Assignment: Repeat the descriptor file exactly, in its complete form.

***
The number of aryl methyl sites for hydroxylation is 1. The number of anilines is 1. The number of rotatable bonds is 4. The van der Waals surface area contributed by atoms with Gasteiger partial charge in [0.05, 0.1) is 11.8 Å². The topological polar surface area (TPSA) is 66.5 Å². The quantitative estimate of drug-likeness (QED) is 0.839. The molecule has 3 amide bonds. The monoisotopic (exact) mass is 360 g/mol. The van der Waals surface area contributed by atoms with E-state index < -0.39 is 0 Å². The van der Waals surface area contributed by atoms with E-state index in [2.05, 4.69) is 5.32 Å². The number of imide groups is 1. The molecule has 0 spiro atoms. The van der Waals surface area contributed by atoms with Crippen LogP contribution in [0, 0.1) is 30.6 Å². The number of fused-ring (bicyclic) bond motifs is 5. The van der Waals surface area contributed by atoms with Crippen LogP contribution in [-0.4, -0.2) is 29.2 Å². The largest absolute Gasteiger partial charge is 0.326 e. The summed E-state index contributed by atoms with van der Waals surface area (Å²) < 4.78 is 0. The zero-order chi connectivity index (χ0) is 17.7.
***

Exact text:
The number of aryl methyl sites for hydroxylation is 1. The number of anilines is 1. The number of rotatable bonds is 4. The van der Waals surface area contributed by atoms with Gasteiger partial charge in [0.05, 0.1) is 11.8 Å². The topological polar surface area (TPSA) is 66.5 Å². The quantitative estimate of drug-likeness (QED) is 0.839. The molecule has 3 amide bonds. The monoisotopic (exact) mass is 360 g/mol. The van der Waals surface area contributed by atoms with E-state index < -0.39 is 0 Å². The van der Waals surface area contributed by atoms with E-state index in [2.05, 4.69) is 5.32 Å². The number of imide groups is 1. The molecule has 0 spiro atoms. The van der Waals surface area contributed by atoms with Crippen LogP contribution in [0, 0.1) is 30.6 Å². The number of fused-ring (bicyclic) bond motifs is 5. The van der Waals surface area contributed by atoms with Crippen LogP contribution in [-0.4, -0.2) is 29.2 Å². The largest absolute Gasteiger partial charge is 0.326 e. The summed E-state index contributed by atoms with van der Waals surface area (Å²) < 4.78 is 0. The zero-order chi connectivity index (χ0) is 17.7.